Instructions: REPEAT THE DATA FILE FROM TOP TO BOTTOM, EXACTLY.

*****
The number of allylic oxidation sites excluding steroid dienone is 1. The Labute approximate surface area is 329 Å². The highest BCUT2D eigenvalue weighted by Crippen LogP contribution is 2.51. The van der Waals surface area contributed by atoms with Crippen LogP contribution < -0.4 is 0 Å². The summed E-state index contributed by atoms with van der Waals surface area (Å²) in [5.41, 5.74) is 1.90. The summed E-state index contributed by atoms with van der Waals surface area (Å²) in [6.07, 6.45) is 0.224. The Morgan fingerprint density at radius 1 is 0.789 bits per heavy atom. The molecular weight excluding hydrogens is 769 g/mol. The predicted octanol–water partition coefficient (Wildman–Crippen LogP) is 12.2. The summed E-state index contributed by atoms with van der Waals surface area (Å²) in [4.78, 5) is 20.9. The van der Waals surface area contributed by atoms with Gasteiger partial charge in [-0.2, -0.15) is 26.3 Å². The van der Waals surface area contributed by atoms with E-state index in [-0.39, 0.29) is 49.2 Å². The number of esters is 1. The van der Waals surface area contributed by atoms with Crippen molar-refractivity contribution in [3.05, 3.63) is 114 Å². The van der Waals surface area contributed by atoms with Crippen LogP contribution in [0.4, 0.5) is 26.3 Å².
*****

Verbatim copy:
The number of allylic oxidation sites excluding steroid dienone is 1. The Labute approximate surface area is 329 Å². The highest BCUT2D eigenvalue weighted by Crippen LogP contribution is 2.51. The van der Waals surface area contributed by atoms with Crippen LogP contribution < -0.4 is 0 Å². The summed E-state index contributed by atoms with van der Waals surface area (Å²) in [5.41, 5.74) is 1.90. The summed E-state index contributed by atoms with van der Waals surface area (Å²) in [6.07, 6.45) is 0.224. The Morgan fingerprint density at radius 1 is 0.789 bits per heavy atom. The molecular weight excluding hydrogens is 769 g/mol. The predicted octanol–water partition coefficient (Wildman–Crippen LogP) is 12.2. The summed E-state index contributed by atoms with van der Waals surface area (Å²) in [4.78, 5) is 20.9. The van der Waals surface area contributed by atoms with Gasteiger partial charge in [-0.2, -0.15) is 26.3 Å². The van der Waals surface area contributed by atoms with E-state index in [-0.39, 0.29) is 49.2 Å². The number of esters is 1. The van der Waals surface area contributed by atoms with Crippen molar-refractivity contribution in [3.05, 3.63) is 114 Å². The van der Waals surface area contributed by atoms with Crippen LogP contribution in [0.4, 0.5) is 26.3 Å².